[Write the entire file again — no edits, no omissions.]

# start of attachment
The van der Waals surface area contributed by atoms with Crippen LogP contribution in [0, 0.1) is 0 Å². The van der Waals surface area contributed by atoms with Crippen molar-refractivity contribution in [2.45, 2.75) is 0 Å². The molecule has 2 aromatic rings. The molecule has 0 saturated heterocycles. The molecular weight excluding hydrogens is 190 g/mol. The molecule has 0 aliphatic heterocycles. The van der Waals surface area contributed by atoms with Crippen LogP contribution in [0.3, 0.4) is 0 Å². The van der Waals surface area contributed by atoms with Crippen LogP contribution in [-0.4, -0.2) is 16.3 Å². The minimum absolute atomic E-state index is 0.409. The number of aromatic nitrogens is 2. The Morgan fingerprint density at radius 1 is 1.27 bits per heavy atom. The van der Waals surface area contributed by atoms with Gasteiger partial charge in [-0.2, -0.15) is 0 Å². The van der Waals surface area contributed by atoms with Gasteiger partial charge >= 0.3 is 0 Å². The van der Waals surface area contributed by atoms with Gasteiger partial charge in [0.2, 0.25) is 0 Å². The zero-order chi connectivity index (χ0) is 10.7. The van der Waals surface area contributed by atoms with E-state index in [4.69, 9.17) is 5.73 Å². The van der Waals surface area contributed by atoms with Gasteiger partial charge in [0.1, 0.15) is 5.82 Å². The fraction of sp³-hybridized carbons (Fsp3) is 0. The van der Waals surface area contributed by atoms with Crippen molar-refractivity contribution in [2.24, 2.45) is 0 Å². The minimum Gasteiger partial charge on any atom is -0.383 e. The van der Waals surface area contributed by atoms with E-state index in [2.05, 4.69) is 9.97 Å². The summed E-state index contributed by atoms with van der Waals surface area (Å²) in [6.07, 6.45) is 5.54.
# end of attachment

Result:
The van der Waals surface area contributed by atoms with Crippen LogP contribution in [0, 0.1) is 0 Å². The van der Waals surface area contributed by atoms with Crippen molar-refractivity contribution in [2.45, 2.75) is 0 Å². The molecule has 2 aromatic rings. The molecule has 0 saturated heterocycles. The molecular weight excluding hydrogens is 190 g/mol. The molecule has 0 aliphatic heterocycles. The van der Waals surface area contributed by atoms with Crippen LogP contribution in [0.3, 0.4) is 0 Å². The van der Waals surface area contributed by atoms with Crippen LogP contribution in [-0.4, -0.2) is 16.3 Å². The minimum absolute atomic E-state index is 0.409. The number of aromatic nitrogens is 2. The Morgan fingerprint density at radius 1 is 1.27 bits per heavy atom. The van der Waals surface area contributed by atoms with Gasteiger partial charge in [-0.2, -0.15) is 0 Å². The van der Waals surface area contributed by atoms with Gasteiger partial charge >= 0.3 is 0 Å². The van der Waals surface area contributed by atoms with Gasteiger partial charge in [0.2, 0.25) is 0 Å². The zero-order chi connectivity index (χ0) is 10.7. The van der Waals surface area contributed by atoms with E-state index in [4.69, 9.17) is 5.73 Å². The van der Waals surface area contributed by atoms with Gasteiger partial charge in [0.1, 0.15) is 5.82 Å². The fraction of sp³-hybridized carbons (Fsp3) is 0. The van der Waals surface area contributed by atoms with Crippen molar-refractivity contribution in [2.24, 2.45) is 0 Å². The minimum Gasteiger partial charge on any atom is -0.383 e. The van der Waals surface area contributed by atoms with E-state index in [2.05, 4.69) is 9.97 Å². The summed E-state index contributed by atoms with van der Waals surface area (Å²) in [6.07, 6.45) is 5.54.